Students tune up imaginations

Ryan Fralick said she was bossy and had a hard time working with others before she got involved in the Hayden School District's Destination Imagination program.

The fifth-grader's teammates and her mother agreed. When asked why she joined the program, Ryan said, "To learn how to be nicer to people and not be so demanding."

The DI program combines problem solving, creative thinking and teamwork by focusing the students on a challenge to overcome throughout a long period of time. The students have been working together for months.

This year, teams from the elementary, middle and high school have been practicing for the Western Slope Regional Competition on Saturday in Rifle. If teams do well, they will be invited to the state competition in Denver. The teams presented solutions to their challenges in the form of skits Tuesday at Hayden Elementary School.

"This is kind of like a dress rehearsal for them," Hayden DI coordinator Michelle Hoza said. "We like to do it in front of an audience before the competition."

Each team chose a different challenge to work on for the competition. The elementary team had to learn about the rules of motion and create a skit that explored what would happen if they changed the rules.

All of the challenges were presented in the context of a story the children came up with. The elaborate and creative skit this team chose to perform involved a "cotton candy" princess who is hit by a ball but falls forward instead of backward.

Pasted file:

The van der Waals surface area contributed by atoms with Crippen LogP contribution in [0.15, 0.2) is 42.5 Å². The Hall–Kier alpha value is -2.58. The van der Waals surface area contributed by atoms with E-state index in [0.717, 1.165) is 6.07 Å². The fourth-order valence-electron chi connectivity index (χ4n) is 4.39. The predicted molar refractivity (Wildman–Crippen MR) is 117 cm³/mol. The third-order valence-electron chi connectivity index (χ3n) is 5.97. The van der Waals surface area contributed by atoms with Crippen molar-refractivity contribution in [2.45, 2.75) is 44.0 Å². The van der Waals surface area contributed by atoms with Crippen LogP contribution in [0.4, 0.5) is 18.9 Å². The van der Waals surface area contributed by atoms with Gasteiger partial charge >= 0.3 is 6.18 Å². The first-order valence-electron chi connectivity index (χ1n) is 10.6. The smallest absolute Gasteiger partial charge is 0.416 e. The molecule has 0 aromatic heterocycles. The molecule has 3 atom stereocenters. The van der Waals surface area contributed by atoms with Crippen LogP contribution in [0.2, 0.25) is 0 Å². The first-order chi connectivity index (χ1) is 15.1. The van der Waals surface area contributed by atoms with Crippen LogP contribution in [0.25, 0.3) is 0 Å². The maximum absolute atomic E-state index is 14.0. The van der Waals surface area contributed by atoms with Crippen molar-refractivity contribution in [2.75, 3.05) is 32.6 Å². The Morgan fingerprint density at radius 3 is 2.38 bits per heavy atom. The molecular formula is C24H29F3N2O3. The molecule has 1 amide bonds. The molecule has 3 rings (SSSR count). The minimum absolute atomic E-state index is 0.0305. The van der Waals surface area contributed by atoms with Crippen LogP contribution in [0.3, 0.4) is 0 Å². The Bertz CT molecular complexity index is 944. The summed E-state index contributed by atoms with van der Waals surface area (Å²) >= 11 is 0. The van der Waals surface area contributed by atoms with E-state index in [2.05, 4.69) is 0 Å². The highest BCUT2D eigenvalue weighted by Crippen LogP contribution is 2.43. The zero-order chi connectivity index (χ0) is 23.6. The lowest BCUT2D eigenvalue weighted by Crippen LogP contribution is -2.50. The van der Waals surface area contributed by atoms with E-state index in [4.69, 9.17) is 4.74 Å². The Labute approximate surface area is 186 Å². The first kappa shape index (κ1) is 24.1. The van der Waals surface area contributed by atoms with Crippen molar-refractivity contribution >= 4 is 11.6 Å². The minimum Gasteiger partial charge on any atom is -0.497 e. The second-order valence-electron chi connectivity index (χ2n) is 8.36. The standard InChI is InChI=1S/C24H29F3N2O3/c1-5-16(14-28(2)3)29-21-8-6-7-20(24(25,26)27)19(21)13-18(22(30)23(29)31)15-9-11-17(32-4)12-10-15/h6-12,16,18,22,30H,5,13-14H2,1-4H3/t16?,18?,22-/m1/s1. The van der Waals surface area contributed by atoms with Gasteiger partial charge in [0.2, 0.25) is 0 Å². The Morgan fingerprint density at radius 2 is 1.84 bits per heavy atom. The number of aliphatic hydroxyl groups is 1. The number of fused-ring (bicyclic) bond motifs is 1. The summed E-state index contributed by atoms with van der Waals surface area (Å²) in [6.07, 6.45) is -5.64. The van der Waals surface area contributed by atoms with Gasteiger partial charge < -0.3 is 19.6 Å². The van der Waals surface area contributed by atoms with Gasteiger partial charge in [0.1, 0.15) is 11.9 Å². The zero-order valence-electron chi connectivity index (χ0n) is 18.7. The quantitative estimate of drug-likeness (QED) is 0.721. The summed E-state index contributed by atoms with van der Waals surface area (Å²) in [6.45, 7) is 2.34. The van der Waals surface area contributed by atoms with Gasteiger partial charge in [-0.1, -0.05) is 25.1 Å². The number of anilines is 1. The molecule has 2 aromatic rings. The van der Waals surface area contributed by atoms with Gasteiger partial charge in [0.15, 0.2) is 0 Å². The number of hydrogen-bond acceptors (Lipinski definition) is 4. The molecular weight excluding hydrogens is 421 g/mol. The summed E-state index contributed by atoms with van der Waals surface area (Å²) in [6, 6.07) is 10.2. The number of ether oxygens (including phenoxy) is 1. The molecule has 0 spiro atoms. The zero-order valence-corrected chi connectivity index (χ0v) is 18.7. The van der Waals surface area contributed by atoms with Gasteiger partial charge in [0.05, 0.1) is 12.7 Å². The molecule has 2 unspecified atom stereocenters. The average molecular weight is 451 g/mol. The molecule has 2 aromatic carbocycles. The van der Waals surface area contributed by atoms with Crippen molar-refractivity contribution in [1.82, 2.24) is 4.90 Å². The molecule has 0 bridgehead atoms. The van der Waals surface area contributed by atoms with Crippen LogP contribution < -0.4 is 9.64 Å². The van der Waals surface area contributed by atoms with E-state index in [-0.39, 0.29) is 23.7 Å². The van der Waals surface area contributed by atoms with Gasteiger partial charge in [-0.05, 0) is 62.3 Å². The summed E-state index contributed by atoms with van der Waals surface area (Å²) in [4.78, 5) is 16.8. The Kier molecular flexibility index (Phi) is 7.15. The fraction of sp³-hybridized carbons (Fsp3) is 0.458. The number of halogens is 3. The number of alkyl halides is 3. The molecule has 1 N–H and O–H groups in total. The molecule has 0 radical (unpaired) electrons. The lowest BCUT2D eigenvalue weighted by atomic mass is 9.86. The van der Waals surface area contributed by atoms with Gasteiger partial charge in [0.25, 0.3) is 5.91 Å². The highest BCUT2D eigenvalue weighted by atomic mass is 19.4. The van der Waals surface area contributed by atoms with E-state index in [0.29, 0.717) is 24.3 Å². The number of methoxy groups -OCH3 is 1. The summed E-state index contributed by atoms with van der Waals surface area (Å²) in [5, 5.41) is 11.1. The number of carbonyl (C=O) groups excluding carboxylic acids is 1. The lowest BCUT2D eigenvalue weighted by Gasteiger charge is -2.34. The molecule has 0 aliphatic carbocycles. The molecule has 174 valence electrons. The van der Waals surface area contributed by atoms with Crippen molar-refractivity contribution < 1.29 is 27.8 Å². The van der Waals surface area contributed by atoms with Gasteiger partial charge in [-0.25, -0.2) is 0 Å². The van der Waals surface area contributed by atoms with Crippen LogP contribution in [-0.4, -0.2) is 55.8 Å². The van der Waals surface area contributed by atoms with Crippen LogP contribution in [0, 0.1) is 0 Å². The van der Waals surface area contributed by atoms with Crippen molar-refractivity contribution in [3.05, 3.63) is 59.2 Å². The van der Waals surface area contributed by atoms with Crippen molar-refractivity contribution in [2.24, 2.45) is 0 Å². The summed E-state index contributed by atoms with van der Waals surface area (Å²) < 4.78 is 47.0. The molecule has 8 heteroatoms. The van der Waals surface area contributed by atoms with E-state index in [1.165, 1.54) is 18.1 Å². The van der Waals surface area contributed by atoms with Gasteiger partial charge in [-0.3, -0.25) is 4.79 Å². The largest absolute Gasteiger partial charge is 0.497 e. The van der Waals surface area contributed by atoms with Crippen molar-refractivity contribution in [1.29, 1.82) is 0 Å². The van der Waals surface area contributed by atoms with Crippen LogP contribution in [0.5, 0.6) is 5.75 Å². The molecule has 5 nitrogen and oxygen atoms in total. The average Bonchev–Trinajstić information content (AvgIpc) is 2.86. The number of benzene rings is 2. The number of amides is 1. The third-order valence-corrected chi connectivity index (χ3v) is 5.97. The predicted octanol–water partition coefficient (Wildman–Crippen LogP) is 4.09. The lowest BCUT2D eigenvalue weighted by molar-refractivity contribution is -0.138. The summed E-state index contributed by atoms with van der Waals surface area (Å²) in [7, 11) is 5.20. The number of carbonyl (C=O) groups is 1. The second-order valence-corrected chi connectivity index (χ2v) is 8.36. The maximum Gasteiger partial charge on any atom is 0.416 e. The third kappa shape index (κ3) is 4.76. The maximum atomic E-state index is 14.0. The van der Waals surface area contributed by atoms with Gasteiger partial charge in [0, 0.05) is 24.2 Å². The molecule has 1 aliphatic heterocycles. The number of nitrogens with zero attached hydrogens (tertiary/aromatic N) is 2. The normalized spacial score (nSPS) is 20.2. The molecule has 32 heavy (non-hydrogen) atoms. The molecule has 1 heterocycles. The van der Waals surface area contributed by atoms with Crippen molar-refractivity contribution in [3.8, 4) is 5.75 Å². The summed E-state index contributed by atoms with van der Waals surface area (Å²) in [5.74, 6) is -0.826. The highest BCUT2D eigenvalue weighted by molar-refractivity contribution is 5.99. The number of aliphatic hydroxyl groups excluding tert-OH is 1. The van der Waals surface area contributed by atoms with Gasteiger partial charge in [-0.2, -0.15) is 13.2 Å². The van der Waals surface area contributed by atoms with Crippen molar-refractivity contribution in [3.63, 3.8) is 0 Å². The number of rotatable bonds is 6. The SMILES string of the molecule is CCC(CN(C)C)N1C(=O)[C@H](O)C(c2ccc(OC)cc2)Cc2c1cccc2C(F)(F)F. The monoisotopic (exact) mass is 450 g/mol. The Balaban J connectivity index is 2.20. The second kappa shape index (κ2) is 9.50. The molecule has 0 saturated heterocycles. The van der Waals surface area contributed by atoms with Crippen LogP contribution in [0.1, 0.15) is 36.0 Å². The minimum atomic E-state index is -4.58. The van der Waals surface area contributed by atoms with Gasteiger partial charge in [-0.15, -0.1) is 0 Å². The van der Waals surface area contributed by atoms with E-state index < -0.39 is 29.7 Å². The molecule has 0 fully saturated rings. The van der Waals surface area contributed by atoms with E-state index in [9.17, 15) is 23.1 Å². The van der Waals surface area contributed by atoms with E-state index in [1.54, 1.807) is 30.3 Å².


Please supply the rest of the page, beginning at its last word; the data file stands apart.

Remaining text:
The seventh-grade team chose a slightly more technical challenge that involved building a device that launched tennis balls that are caught by another device and automatically returned to the launching device.

The nontraditional activity and has a high level of educational and social learning value, parents said.

"(The students) come out of their shell," said Andy Cadenhead, who coaches his son's team with Medora Fralick. "They're going out of their way to hang out with kids they wouldn't normally play with."

Coming out of her shell was exactly what happened to soft-spoken fifth-grader Mikaela Casias, who moved to Hayden from Denver last year.

"I've been a lot louder," Mikaela said. "I've made more friends than I did in Denver because I'm less shy."

Fourth-grader Ian Caden--head said becoming part of a team was his biggest challenge. "Sometimes, I like to do things my way," Ian said.

"How to lead without bullying and thinking outside the box are things that will serve them through their whole lives," Fralick said. "That kind of thinking is just not taught."

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